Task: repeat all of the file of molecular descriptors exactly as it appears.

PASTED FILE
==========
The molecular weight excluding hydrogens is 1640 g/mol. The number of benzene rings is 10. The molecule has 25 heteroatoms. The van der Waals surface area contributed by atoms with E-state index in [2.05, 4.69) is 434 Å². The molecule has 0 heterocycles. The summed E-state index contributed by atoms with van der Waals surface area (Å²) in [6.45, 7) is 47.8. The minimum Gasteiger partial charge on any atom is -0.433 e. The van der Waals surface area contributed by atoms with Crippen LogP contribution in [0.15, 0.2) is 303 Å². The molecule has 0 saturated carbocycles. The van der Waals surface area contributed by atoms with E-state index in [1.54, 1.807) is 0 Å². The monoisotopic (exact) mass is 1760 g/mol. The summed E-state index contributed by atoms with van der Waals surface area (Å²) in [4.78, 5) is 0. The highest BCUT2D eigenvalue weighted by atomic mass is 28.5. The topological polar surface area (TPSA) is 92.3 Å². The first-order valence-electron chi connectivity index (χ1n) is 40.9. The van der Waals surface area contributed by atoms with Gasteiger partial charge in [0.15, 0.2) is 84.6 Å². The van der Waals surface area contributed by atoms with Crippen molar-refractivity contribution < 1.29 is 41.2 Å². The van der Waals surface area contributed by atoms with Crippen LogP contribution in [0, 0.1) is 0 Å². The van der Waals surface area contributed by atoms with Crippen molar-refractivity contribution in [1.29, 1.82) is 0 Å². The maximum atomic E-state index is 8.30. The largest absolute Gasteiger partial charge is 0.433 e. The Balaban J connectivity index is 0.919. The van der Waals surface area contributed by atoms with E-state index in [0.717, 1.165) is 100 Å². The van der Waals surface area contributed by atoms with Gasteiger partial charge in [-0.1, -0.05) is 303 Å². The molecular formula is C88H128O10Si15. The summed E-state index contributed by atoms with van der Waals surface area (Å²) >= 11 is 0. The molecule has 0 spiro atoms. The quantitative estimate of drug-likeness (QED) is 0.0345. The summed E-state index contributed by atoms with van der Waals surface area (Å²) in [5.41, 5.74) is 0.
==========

The molecular weight excluding hydrogens is 1640 g/mol. The number of benzene rings is 10. The molecule has 25 heteroatoms. The van der Waals surface area contributed by atoms with E-state index in [2.05, 4.69) is 434 Å². The molecule has 0 heterocycles. The summed E-state index contributed by atoms with van der Waals surface area (Å²) in [6.45, 7) is 47.8. The minimum Gasteiger partial charge on any atom is -0.433 e. The van der Waals surface area contributed by atoms with Crippen LogP contribution in [0.15, 0.2) is 303 Å². The molecule has 0 saturated carbocycles. The van der Waals surface area contributed by atoms with E-state index in [1.54, 1.807) is 0 Å². The monoisotopic (exact) mass is 1760 g/mol. The summed E-state index contributed by atoms with van der Waals surface area (Å²) in [4.78, 5) is 0. The highest BCUT2D eigenvalue weighted by atomic mass is 28.5. The topological polar surface area (TPSA) is 92.3 Å². The first-order valence-electron chi connectivity index (χ1n) is 40.9. The van der Waals surface area contributed by atoms with Gasteiger partial charge in [0.15, 0.2) is 84.6 Å². The van der Waals surface area contributed by atoms with Crippen molar-refractivity contribution < 1.29 is 41.2 Å². The van der Waals surface area contributed by atoms with Crippen LogP contribution in [0, 0.1) is 0 Å². The van der Waals surface area contributed by atoms with Crippen molar-refractivity contribution in [1.29, 1.82) is 0 Å². The maximum atomic E-state index is 8.30. The largest absolute Gasteiger partial charge is 0.433 e. The Balaban J connectivity index is 0.919. The van der Waals surface area contributed by atoms with E-state index in [0.717, 1.165) is 100 Å². The van der Waals surface area contributed by atoms with Gasteiger partial charge in [-0.1, -0.05) is 303 Å². The molecular formula is C88H128O10Si15. The summed E-state index contributed by atoms with van der Waals surface area (Å²) >= 11 is 0. The molecule has 0 spiro atoms. The quantitative estimate of drug-likeness (QED) is 0.0345. The summed E-state index contributed by atoms with van der Waals surface area (Å²) in [5.41, 5.74) is 0.